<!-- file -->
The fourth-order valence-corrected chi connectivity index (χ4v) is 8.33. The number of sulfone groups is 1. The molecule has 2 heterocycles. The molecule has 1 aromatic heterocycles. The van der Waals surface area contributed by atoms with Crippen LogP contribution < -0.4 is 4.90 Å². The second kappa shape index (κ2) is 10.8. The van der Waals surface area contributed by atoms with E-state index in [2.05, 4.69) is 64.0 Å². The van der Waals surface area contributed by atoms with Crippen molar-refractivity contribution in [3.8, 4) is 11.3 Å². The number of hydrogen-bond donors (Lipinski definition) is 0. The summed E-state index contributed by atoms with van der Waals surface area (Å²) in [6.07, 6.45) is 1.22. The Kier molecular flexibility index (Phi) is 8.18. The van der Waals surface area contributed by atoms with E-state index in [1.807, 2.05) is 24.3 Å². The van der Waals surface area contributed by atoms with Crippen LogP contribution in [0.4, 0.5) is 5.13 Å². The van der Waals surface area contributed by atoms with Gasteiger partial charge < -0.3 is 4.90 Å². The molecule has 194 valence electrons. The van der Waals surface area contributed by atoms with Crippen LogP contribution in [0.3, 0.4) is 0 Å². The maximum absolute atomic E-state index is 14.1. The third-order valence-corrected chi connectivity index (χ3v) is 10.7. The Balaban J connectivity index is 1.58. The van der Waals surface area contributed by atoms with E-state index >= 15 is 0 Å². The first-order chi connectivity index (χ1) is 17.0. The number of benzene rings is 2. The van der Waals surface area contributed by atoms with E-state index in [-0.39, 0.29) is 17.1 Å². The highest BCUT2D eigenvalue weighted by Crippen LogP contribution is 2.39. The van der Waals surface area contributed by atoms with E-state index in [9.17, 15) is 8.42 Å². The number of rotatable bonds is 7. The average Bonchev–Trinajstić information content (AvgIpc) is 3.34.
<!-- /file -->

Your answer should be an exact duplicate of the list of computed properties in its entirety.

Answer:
The fourth-order valence-corrected chi connectivity index (χ4v) is 8.33. The number of sulfone groups is 1. The molecule has 2 heterocycles. The molecule has 1 aromatic heterocycles. The van der Waals surface area contributed by atoms with Crippen LogP contribution < -0.4 is 4.90 Å². The second kappa shape index (κ2) is 10.8. The van der Waals surface area contributed by atoms with E-state index in [2.05, 4.69) is 64.0 Å². The van der Waals surface area contributed by atoms with Crippen molar-refractivity contribution in [3.8, 4) is 11.3 Å². The number of hydrogen-bond donors (Lipinski definition) is 0. The summed E-state index contributed by atoms with van der Waals surface area (Å²) in [6.07, 6.45) is 1.22. The Kier molecular flexibility index (Phi) is 8.18. The van der Waals surface area contributed by atoms with E-state index in [1.807, 2.05) is 24.3 Å². The van der Waals surface area contributed by atoms with Crippen LogP contribution in [0.4, 0.5) is 5.13 Å². The van der Waals surface area contributed by atoms with Gasteiger partial charge < -0.3 is 4.90 Å². The molecule has 194 valence electrons. The van der Waals surface area contributed by atoms with Crippen LogP contribution in [0.3, 0.4) is 0 Å². The maximum absolute atomic E-state index is 14.1. The third-order valence-corrected chi connectivity index (χ3v) is 10.7. The Balaban J connectivity index is 1.58. The van der Waals surface area contributed by atoms with E-state index >= 15 is 0 Å². The first-order chi connectivity index (χ1) is 17.0. The number of benzene rings is 2. The van der Waals surface area contributed by atoms with E-state index in [-0.39, 0.29) is 17.1 Å². The highest BCUT2D eigenvalue weighted by Crippen LogP contribution is 2.39. The van der Waals surface area contributed by atoms with E-state index in [9.17, 15) is 8.42 Å². The number of rotatable bonds is 7. The average Bonchev–Trinajstić information content (AvgIpc) is 3.34.